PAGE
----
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Publication Number:
FHWAHRT12030
Date: August 2012 
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The data used for validation were further reviewed to identify potential sources of error. Since the data covered a wide range of ages, the age parameter was considered for inclusion in the model. A model was developed to predict elastic modulus as a function of age and compressive strength at the corresponding age. The model was not entirely statistically optimized. The regressed constants were adjusted through a trial and error process to provide the best prediction (i.e., to match the measured with the predicted values as close as possible along the line of equality). The model can be expressed as follows:
Where:
E_{c,t} = Elastic modulus at age t years.
f'c_{t} = Compressive strength at age t years.
t = Age at which modulus is determined, years.
The model used 371 data points and had an R^{2} value of 26.14 percent. The RMSE value for this model is about 900,000 psi. Table 41 shows the results of the nonlinear analysis, and table 42 provides details of the range of data used to develop the model. The measured versus predicted plot and the residuals plot for this model are shown in figure 195 and figure 196, respectively.
Parameter Constants 
Estimate 
Standard Error 
Approximate 95 Percent Confidence Limits 

a 
59.0287 
2.8881 
53.3495 
64.7079 
b 
0.2118 
0.0284 
0.2677 
0.1559 
The model statistics for table 41 are as follows:
Parameter 
Minimum 
Maximum 
Average 
Compressive strength 
1,990 
12,360 
7,361 
Pavement age 
0.0384 
45.3836 
14.0900 
Elastic modulus 
1,450,000 
6,800,000 
4,586,545 
Since the 28day compressive strength is usually available for PCC materials, a predictive model based on age and the 28day compressive strength was developed. A relatively smaller dataset was utilized for this model with only data from SPS sections, as the 28day compressive strength data was a necessary input. Again, this model utilized a nonlinear analysis, and beyond statistical optimization, the constants determined for this model were adjusted for closest predictions through a trial and error process. The relationship developed for these variables can be expressed as follows:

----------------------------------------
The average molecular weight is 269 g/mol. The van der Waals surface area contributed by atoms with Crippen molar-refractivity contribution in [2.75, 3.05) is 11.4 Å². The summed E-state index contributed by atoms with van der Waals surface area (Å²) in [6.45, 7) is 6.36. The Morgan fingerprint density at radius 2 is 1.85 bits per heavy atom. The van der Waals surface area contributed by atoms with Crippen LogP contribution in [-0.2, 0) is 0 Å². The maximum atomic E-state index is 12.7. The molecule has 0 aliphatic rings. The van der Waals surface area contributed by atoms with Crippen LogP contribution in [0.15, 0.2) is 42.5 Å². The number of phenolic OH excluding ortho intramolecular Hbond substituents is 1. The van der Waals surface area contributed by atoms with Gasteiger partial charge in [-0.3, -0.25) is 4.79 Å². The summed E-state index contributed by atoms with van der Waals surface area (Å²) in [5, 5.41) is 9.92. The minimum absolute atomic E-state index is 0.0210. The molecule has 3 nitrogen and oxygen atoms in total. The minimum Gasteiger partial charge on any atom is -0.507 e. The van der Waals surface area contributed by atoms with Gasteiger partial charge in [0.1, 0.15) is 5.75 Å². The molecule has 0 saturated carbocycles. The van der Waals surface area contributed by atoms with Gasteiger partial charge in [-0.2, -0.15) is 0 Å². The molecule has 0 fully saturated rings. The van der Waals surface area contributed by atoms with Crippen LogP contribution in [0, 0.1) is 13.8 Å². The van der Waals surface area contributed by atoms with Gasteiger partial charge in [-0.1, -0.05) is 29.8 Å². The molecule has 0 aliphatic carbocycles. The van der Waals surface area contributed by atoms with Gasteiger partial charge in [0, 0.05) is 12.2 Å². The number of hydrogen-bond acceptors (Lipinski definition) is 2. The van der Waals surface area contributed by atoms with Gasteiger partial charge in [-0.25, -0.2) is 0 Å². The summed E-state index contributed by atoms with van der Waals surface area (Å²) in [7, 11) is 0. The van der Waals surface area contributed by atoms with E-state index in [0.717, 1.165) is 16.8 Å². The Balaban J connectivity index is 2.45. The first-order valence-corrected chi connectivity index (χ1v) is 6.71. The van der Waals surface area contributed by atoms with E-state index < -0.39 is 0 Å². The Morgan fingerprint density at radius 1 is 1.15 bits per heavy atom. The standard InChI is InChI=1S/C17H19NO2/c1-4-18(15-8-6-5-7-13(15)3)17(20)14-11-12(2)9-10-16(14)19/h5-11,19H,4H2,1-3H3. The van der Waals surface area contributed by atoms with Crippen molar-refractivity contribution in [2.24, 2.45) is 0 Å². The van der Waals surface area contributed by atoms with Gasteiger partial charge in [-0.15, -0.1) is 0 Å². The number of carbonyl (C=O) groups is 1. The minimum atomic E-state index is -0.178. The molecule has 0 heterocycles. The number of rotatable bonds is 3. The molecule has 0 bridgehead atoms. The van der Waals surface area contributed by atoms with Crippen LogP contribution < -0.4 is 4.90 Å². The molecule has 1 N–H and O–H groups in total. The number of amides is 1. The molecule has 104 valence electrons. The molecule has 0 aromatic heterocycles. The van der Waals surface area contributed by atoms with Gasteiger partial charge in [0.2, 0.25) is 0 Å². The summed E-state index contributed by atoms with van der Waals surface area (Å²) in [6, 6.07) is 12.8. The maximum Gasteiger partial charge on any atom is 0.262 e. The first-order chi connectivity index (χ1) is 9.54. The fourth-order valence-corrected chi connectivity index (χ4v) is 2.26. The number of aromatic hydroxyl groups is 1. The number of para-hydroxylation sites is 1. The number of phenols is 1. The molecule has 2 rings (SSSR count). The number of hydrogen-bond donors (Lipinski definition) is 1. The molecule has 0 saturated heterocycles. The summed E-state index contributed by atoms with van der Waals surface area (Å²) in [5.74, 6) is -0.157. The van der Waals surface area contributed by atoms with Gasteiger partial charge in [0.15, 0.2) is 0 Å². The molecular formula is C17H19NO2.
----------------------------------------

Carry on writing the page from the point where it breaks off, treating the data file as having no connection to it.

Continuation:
Where:
E_{c,t} = Elastic modulus at age t years.
f'c_{28day} = 28day compressive strength.
t = Age at which modulus is determined, years.
The model used 46 data points and had an R^{2} value of 16.32 percent. The RMSE value for this model is about 1,183,400 psi. Table 43 shows the results of the nonlinear analysis, and table 44 provides details of the range of data used to develop the model. The measured versus predicted plot and the residuals plot for this model are shown in figure 198 and figure 199, respectively.
This model uses data up to an age of 1 year. It is more appropriate for estimating the shortterm modulus of a project and for supplementing strength estimates used to determine opening time for traffic.
An examination of the statistics proposed for determining elastic modulus suggests that they do not possess the predictive ability of the other material parameters presented in this study. The models are considered fair but not excellent. They provide users with an option of moderate estimates when no information about the elastic modulus is available. It is therefore recommended that users exercise caution in using the predictive values for analyses.
Parameter Constants 
Estimate 
Standard Error 
Approximate 95 Percent Confidence Limits 
a 
375.6 
31.4592 
312.5 to 439.3 
b 
0.00524 
0.0714 
0.1388 to 0.1492 
The model statistics for table 43 are as follows:
Parameter 
Minimum 
Maximum 
Average 
28day compressive strength 
3034 
7912 
5022 
Pavement age 
0.0384 
4.5288 
0.9153 
Elastic modulus 
1,450,000 
6,221,000 
4,732,101 
Topics: research, infrastructure, pavements and materials Keywords: research, infrastructure, pavements and materials, Pavements, LTPP, material properties, MEPDG, prediction model, Index properties TRT Terms: research, facilities, transportation, highway facilities, roads, parts of roads, pavements Updated: 09/26/2012